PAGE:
Thomas, Richard (4851 June Ave, Stow, OH, 44224, US)
Kausch, Charles (4312 Cobblestone Drive, Copley, OH, 44321, US)
Weinert, Raymond (8472 Bobolink Drive, Macedonia, OH, 44056, US)
|1.||A polymeric composition comprising at least one polyoxetane block connected to at least one hydrocarbon block, said polyoxetane block comprising where R'is hydrogen or an alkyl having from 1 to 6 carbon atoms, n, independently, is from 1 to 6, DP is from about 2 to about 100, and wherein Rf is the same or different for each repeat unit and is independently a fluorinated aliphatic having from 1 to about 30 carbon atoms, and wherein Rf, independently, has at least 50% of the hydrogen atoms of said aliphatic replaced by a fluorine atom; and said at least one hydrocarbon block comprising an olefin polymer or copolymer derived from at least one olefin monomer having from 2 to about 8 carbon atoms ; or a hydrogenated diene polymer or copolymer derived from at least one conjugated diene monomer having from 4 to about 10 carbon atoms.|
|2.||A polymeric composition according to claim 1, wherein Rf, independently, is an alkyl having from 3 to 24 carbon atoms, and wherein said Rf groups, independently, contain at least 75% of the alkyl hydrogen atoms replaced by a fluorine atom.|
|3.||A polymeric composition according to claim 1, wherein said Rf groups, independently, contain at least 90% of the hydrogen atoms replaced by a fluorine atom, and wherein said olefin polymer or copolymer is derived from olefin monomers having 2 or 3 carbon atoms.|
|4.||A polymeric composition according to claim 1 or 2, wherein said hydrogenated diene polymer or copolymer is butadiene having the structure wherein the ratio of said x group to said y groups is from about 0.10 to about 10.|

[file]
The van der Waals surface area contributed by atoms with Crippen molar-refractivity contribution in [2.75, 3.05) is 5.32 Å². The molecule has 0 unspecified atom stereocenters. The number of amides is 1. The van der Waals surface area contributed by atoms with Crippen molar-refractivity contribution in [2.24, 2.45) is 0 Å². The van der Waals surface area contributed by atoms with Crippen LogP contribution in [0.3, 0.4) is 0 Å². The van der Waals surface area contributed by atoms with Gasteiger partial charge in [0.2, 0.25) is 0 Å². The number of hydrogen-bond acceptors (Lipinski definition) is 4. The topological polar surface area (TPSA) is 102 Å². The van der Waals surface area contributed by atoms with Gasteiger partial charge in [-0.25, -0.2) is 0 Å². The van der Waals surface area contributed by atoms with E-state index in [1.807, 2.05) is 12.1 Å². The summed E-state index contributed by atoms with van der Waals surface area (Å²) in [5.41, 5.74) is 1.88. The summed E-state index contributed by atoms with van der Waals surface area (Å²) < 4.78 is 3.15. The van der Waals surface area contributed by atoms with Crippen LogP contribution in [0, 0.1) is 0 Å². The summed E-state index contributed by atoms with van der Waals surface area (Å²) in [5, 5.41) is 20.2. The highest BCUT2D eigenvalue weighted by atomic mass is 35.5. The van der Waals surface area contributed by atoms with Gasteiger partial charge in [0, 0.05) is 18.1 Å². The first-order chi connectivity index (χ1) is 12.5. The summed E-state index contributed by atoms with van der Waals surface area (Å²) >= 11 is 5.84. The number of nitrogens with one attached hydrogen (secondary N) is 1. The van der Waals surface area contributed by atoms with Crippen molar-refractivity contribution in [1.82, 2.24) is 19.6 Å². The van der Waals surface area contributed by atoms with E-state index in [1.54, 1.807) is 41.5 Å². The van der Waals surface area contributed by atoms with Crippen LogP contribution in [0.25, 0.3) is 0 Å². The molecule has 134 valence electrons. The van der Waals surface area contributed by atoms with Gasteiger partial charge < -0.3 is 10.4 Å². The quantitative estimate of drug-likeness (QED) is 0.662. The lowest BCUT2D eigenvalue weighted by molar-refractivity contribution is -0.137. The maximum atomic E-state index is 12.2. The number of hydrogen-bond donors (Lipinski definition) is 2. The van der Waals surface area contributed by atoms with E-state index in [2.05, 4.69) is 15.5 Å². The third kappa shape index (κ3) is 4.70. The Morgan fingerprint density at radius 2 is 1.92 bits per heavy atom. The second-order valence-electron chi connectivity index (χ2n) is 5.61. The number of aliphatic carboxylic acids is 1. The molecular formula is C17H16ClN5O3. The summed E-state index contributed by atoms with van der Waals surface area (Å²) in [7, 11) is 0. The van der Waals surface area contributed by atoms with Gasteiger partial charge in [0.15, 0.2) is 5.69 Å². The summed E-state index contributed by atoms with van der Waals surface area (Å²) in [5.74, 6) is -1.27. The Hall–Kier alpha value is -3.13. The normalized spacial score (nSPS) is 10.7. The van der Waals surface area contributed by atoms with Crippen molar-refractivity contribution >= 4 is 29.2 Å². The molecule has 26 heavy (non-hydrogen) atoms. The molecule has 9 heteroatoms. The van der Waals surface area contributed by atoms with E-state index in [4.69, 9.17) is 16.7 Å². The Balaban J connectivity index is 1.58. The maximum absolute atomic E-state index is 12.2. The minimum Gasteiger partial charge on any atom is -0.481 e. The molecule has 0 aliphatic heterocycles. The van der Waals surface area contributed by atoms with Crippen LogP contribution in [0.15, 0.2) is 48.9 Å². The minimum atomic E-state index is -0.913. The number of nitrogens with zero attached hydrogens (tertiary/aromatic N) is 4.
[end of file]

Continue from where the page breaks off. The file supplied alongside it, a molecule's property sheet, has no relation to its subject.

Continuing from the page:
|5.||A polymeric composition, fiber, or fabric comprising a blend of polyolefin and the composition of claim 1,2, 3, or 4.|
|6.||A grafted polymer comprising: a) a maleated polyolefin derived from at least one olefin monomer, said maleated polyolefin having a plurality of maleated sites, or b) a maleated polymer derived from at least one vinyl substituted aromatic monomer, said maleated polymer having a plurality of maleated sites, and a fluorinated compound grafted to at least one of said maleated sites of said a) maleated polyolefin or said b) maleated polymer, said fluorinated compound derived from the reaction of a fluorinated alcohol and an amino dicarboxylic acid.|
|7.||A grafted polymer according to claim 6, wherein said a) maleated polyolefin is derived from an olefin monomer having 2 carbon atoms, or 3 carbon atoms, or combinations thereof, and wherein said b) maleated polymer is derived from styrene, amethylstyrene, or combinations thereof.|
|8.||A grafted polymer according to claim 6 or 7, wherein said fluorinated alcohol has the formula X (CX (CH2),OH wherein X is H or F, wherein X1, independently, is H or F for each repeat unit, wherein X2, independently, is H or F for each repeat unit, with the proviso that at least one of said X, said Xr or said X2 is F; wherein m is from 2 to about 30, and wherein n is from about 1 to about 6.|
|9.||A fluorinecontaining block copolymer composition, comprising the reaction product of oxetane monomers having the formula where R is hydrogen or an alkyl having from 1 to 6 carbon atoms, n, independently, is from 1 to 6, and wherein Rf is independently a fluorinated aliphatic having from 1 to about 30 carbon atoms, with a mono or polyhydroxyl terminated hydrocarbon polymer comprising: an olefin polymer or copolymer derived from at least one olefin monomer having from 2 to about 8 carbon atoms; or a hydrogenated diene polymer or copolymer derived from at least one conjugated diene monomer having from 4 to about 10 carbon atoms.|